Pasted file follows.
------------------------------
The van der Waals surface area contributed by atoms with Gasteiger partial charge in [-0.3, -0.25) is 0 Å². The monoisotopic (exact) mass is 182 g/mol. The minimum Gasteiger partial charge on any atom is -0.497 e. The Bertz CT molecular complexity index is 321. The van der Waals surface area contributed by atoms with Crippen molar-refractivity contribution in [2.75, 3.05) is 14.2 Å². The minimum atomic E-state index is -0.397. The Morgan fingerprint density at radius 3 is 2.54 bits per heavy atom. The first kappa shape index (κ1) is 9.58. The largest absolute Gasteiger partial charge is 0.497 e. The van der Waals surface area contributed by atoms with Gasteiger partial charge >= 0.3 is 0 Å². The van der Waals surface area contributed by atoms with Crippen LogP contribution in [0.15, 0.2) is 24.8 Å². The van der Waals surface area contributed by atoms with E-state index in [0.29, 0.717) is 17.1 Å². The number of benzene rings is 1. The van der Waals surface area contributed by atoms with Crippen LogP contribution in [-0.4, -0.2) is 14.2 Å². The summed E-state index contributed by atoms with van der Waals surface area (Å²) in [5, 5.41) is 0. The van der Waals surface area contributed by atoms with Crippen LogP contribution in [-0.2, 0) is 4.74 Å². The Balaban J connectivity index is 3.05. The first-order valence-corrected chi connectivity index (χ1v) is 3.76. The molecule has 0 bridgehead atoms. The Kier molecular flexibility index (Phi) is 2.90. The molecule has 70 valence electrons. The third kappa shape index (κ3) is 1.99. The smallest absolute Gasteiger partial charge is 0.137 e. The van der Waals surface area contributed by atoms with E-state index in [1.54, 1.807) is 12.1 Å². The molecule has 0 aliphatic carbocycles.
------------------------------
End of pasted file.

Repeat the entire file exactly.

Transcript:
The van der Waals surface area contributed by atoms with Gasteiger partial charge in [-0.3, -0.25) is 0 Å². The monoisotopic (exact) mass is 182 g/mol. The minimum Gasteiger partial charge on any atom is -0.497 e. The Bertz CT molecular complexity index is 321. The van der Waals surface area contributed by atoms with Crippen molar-refractivity contribution in [2.75, 3.05) is 14.2 Å². The minimum atomic E-state index is -0.397. The Morgan fingerprint density at radius 3 is 2.54 bits per heavy atom. The first kappa shape index (κ1) is 9.58. The largest absolute Gasteiger partial charge is 0.497 e. The van der Waals surface area contributed by atoms with Gasteiger partial charge >= 0.3 is 0 Å². The van der Waals surface area contributed by atoms with Crippen LogP contribution in [0.15, 0.2) is 24.8 Å². The van der Waals surface area contributed by atoms with E-state index in [0.29, 0.717) is 17.1 Å². The number of benzene rings is 1. The van der Waals surface area contributed by atoms with Crippen LogP contribution in [-0.4, -0.2) is 14.2 Å². The summed E-state index contributed by atoms with van der Waals surface area (Å²) in [5, 5.41) is 0. The van der Waals surface area contributed by atoms with Crippen LogP contribution in [-0.2, 0) is 4.74 Å². The Balaban J connectivity index is 3.05. The first-order valence-corrected chi connectivity index (χ1v) is 3.76. The molecule has 0 bridgehead atoms. The Kier molecular flexibility index (Phi) is 2.90. The molecule has 70 valence electrons. The third kappa shape index (κ3) is 1.99. The smallest absolute Gasteiger partial charge is 0.137 e. The van der Waals surface area contributed by atoms with E-state index in [1.54, 1.807) is 12.1 Å². The molecule has 0 aliphatic carbocycles.